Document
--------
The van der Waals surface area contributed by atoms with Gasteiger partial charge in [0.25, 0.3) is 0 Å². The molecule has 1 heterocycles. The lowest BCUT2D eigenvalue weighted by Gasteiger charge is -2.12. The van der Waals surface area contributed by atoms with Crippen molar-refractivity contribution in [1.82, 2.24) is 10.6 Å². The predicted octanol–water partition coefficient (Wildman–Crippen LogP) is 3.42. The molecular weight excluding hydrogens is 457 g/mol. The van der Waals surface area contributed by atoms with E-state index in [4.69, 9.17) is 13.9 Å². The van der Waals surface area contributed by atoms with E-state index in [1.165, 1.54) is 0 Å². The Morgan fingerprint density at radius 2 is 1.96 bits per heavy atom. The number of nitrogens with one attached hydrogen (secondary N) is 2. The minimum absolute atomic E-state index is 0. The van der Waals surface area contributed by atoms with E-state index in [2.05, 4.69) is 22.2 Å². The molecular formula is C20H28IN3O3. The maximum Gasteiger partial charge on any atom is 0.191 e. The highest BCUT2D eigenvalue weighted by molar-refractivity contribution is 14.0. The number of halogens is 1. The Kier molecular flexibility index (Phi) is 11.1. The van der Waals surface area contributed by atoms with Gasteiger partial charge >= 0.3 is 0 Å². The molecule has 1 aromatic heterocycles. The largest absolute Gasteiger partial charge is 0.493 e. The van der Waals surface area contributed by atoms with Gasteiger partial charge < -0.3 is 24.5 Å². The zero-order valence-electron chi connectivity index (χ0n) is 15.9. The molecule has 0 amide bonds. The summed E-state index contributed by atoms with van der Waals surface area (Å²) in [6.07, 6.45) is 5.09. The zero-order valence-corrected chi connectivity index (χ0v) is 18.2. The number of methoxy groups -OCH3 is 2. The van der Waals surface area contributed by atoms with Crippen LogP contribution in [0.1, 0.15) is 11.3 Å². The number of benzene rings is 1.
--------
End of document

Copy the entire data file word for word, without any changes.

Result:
The van der Waals surface area contributed by atoms with Gasteiger partial charge in [0.25, 0.3) is 0 Å². The molecule has 1 heterocycles. The lowest BCUT2D eigenvalue weighted by Gasteiger charge is -2.12. The van der Waals surface area contributed by atoms with Crippen molar-refractivity contribution in [1.82, 2.24) is 10.6 Å². The predicted octanol–water partition coefficient (Wildman–Crippen LogP) is 3.42. The molecular weight excluding hydrogens is 457 g/mol. The van der Waals surface area contributed by atoms with E-state index in [4.69, 9.17) is 13.9 Å². The van der Waals surface area contributed by atoms with E-state index in [1.165, 1.54) is 0 Å². The Morgan fingerprint density at radius 2 is 1.96 bits per heavy atom. The number of nitrogens with one attached hydrogen (secondary N) is 2. The minimum absolute atomic E-state index is 0. The van der Waals surface area contributed by atoms with E-state index in [2.05, 4.69) is 22.2 Å². The molecular formula is C20H28IN3O3. The maximum Gasteiger partial charge on any atom is 0.191 e. The highest BCUT2D eigenvalue weighted by molar-refractivity contribution is 14.0. The number of halogens is 1. The Kier molecular flexibility index (Phi) is 11.1. The van der Waals surface area contributed by atoms with Gasteiger partial charge >= 0.3 is 0 Å². The molecule has 1 aromatic heterocycles. The largest absolute Gasteiger partial charge is 0.493 e. The van der Waals surface area contributed by atoms with Gasteiger partial charge < -0.3 is 24.5 Å². The zero-order valence-electron chi connectivity index (χ0n) is 15.9. The molecule has 0 amide bonds. The summed E-state index contributed by atoms with van der Waals surface area (Å²) in [6.07, 6.45) is 5.09. The zero-order valence-corrected chi connectivity index (χ0v) is 18.2. The number of methoxy groups -OCH3 is 2. The van der Waals surface area contributed by atoms with Crippen LogP contribution in [0.1, 0.15) is 11.3 Å². The number of benzene rings is 1.